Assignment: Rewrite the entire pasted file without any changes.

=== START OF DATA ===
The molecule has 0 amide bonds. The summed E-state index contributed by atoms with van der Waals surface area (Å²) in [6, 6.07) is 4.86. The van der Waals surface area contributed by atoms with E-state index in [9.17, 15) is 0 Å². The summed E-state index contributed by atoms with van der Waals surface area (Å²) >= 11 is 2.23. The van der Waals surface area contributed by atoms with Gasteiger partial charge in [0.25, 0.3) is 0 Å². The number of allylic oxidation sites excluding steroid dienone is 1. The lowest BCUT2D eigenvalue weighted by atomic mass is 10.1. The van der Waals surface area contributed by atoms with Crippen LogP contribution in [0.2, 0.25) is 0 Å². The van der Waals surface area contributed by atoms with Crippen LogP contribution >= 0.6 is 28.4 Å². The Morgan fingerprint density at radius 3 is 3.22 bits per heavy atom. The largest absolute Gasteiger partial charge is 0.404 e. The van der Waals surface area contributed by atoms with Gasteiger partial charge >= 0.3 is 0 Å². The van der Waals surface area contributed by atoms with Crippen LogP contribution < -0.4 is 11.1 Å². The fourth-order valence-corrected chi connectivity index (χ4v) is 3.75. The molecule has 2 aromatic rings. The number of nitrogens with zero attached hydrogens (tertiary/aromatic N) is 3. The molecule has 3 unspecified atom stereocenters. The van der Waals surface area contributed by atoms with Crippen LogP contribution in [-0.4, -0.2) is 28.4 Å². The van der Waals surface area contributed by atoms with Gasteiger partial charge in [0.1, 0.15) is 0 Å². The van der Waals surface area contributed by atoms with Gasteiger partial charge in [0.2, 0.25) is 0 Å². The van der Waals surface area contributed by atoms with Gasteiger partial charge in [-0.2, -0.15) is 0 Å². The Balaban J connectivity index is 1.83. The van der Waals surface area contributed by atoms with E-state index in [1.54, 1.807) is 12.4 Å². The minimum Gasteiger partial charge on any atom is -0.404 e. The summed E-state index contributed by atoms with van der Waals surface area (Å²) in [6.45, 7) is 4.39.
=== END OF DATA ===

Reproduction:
The molecule has 0 amide bonds. The summed E-state index contributed by atoms with van der Waals surface area (Å²) in [6, 6.07) is 4.86. The van der Waals surface area contributed by atoms with E-state index in [9.17, 15) is 0 Å². The summed E-state index contributed by atoms with van der Waals surface area (Å²) >= 11 is 2.23. The van der Waals surface area contributed by atoms with Gasteiger partial charge in [0.25, 0.3) is 0 Å². The number of allylic oxidation sites excluding steroid dienone is 1. The lowest BCUT2D eigenvalue weighted by atomic mass is 10.1. The van der Waals surface area contributed by atoms with Crippen LogP contribution in [0.2, 0.25) is 0 Å². The van der Waals surface area contributed by atoms with Crippen LogP contribution >= 0.6 is 28.4 Å². The Morgan fingerprint density at radius 3 is 3.22 bits per heavy atom. The largest absolute Gasteiger partial charge is 0.404 e. The van der Waals surface area contributed by atoms with Gasteiger partial charge >= 0.3 is 0 Å². The van der Waals surface area contributed by atoms with Crippen LogP contribution < -0.4 is 11.1 Å². The fourth-order valence-corrected chi connectivity index (χ4v) is 3.75. The molecule has 2 aromatic rings. The number of nitrogens with zero attached hydrogens (tertiary/aromatic N) is 3. The molecule has 3 unspecified atom stereocenters. The van der Waals surface area contributed by atoms with Crippen LogP contribution in [-0.4, -0.2) is 28.4 Å². The van der Waals surface area contributed by atoms with Gasteiger partial charge in [0.1, 0.15) is 0 Å². The van der Waals surface area contributed by atoms with Gasteiger partial charge in [0.2, 0.25) is 0 Å². The van der Waals surface area contributed by atoms with Gasteiger partial charge in [-0.2, -0.15) is 0 Å². The Balaban J connectivity index is 1.83. The van der Waals surface area contributed by atoms with E-state index in [1.54, 1.807) is 12.4 Å². The minimum Gasteiger partial charge on any atom is -0.404 e. The summed E-state index contributed by atoms with van der Waals surface area (Å²) in [6.45, 7) is 4.39.